Updated: Dec 5, 2021
After much thought, I’ve decided to leverage my 20+ years of experience to launch Founder → Leader, offering custom leadership, management, and communication coaching for biotech startups.
Perhaps it’s the unwinding of the pandemic or the aroma of “the great resignation,” but I’ve been doing a lot of reflecting, in my mid-life, about how I can most meaningfully have a positive impact.
HERE's WHY I WENT FOR IT:
After hosting Founder-led Biotech Week in early November 2021, I found myself overwhelmed by the community’s response to the summit. It’s clear we’re onto something; the time is ripe for this “Founder-led” movement. Funding is abundant, human health and sustainability pain-points are acute, and now there are successful models of founder leaders out there, like the Ginkgo Bioworks team. The path has been illuminated and top talent is lining up to solve these pressing problems as entrepreneurs.
After having spent the last two years as Head of Programs at Petri, I’ve found that the greatest learning curve new biotech founders face has nothing to do with technology; it has to do with people.
Most founders are surprised by how hard it is to get the who and the how right when launching a startup. It ends up that it’s not super intuitive how to take a group of individuals and turn them into a high-functioning team - especially when the team is interdisciplinary and diverse.
The thing that is both exciting and challenging about the founder-led movement is that this new breed of founder typically has limited experience leading or managing a team before they become CEO - and then the stakes are high.
Veterans in the industry like to use this fact as an argument for why seasoned entrepreneurs should continue taking the helm launching new companies. We certainly need experienced entrepreneurs in the ecosystem. That being said: we also need to diversify the types of people emerging into leadership roles in order to build a healthy ecosystem in which a wider range of problems get addressed and new models continually challenge the status quo.
Here's the good news:
After many years teaching at Harvard and MIT, I’ve seen firsthand that leadership, management, and communication can be taught. These are not innate abilities.
The most effective way to learn these skills is while actively building. It’s called “just in time learning;” based off of Toyota’s just in time manufacturing process. The best way to deeply learn a new skill is when you need the knowledge or know-how in order to progress towards a meaningful goal. It’s the principle that was essential to how I designed the MIT Communication Lab and Harvard’s Operation Impact. People learn best when they learn actively, when theory and application happen in tandem.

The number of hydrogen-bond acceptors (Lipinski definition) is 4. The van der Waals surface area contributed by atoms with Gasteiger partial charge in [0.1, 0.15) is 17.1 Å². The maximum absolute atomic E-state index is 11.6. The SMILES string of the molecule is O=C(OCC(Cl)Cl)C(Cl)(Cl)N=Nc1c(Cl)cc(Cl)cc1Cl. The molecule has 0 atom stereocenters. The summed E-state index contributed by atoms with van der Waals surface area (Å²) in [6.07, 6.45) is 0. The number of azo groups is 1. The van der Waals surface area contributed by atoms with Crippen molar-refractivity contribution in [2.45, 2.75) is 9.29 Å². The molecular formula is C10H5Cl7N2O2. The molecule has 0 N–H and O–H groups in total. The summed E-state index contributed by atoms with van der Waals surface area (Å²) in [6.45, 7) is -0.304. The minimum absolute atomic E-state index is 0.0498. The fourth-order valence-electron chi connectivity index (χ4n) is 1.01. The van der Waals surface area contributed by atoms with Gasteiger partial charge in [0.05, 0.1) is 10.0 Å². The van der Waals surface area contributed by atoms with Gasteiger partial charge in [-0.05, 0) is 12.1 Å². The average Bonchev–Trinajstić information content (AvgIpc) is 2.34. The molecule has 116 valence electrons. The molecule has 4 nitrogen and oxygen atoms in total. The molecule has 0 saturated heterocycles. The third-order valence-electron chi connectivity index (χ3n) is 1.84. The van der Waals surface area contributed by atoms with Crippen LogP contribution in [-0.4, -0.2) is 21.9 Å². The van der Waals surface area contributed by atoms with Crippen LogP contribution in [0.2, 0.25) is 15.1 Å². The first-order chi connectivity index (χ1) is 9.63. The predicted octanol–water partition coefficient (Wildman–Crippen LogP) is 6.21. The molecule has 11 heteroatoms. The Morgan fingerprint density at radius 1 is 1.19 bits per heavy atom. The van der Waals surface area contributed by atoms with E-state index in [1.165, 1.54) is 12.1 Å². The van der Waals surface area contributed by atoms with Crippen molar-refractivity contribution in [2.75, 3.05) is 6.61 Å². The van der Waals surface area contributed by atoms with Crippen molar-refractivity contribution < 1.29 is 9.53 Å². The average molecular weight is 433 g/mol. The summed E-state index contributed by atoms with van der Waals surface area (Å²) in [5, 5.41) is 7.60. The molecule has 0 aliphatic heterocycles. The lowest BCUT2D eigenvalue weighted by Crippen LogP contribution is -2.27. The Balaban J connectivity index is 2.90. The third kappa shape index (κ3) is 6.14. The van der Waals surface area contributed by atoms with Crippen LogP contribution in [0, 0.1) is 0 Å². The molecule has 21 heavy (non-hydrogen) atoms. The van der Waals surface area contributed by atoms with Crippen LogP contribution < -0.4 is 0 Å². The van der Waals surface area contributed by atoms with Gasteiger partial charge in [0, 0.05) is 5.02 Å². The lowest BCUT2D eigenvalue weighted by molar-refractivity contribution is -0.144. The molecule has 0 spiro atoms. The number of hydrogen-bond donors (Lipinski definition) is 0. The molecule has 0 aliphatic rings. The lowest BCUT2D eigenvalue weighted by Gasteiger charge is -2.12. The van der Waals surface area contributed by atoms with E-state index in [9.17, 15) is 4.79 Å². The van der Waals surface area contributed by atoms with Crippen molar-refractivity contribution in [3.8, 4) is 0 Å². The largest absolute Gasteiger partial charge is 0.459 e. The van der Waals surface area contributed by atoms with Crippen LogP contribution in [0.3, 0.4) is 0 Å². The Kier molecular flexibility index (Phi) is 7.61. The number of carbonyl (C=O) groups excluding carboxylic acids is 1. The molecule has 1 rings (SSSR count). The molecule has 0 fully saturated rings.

The most effective way to transition from being a founder to being a leader is to have a great coach at your side.
An extraordinary facilitator can optimize and expedite the process of learning, doing, reflecting, and improving - and mitigate the mis-steps that inevitably occur when you learn on the job. An expert coach can guide the overall growth trajectory of an organization to be one in which each individual is empowered to row with all of their might towards the same collective goal.
HERE's HOW I CAN HELP:
My non-linear journey has prepared me well to serve as a founder coach. At my core, I’m a teacher. I’m also a serial founder who’s launched, scaled, and managed multiple startups within academia and in venture capital. Culturally, I’m most at home working with the tech community. I’ve led organizational turnarounds, been the only woman on an all-male team, and also led a 100% female leadership team. I’m a mom and a wife.
Most importantly, though, I’m an optimist. I believe that this rising generation of founder-leader is essential for a better future. The moment is ripe for disruption and we’re running out of time to correct course with issues like climate change.
I’m now open to working with clients. Whether you are an individual looking to grow or a team aiming to make the whole greater than the sum of your parts - I’d love to hear from you.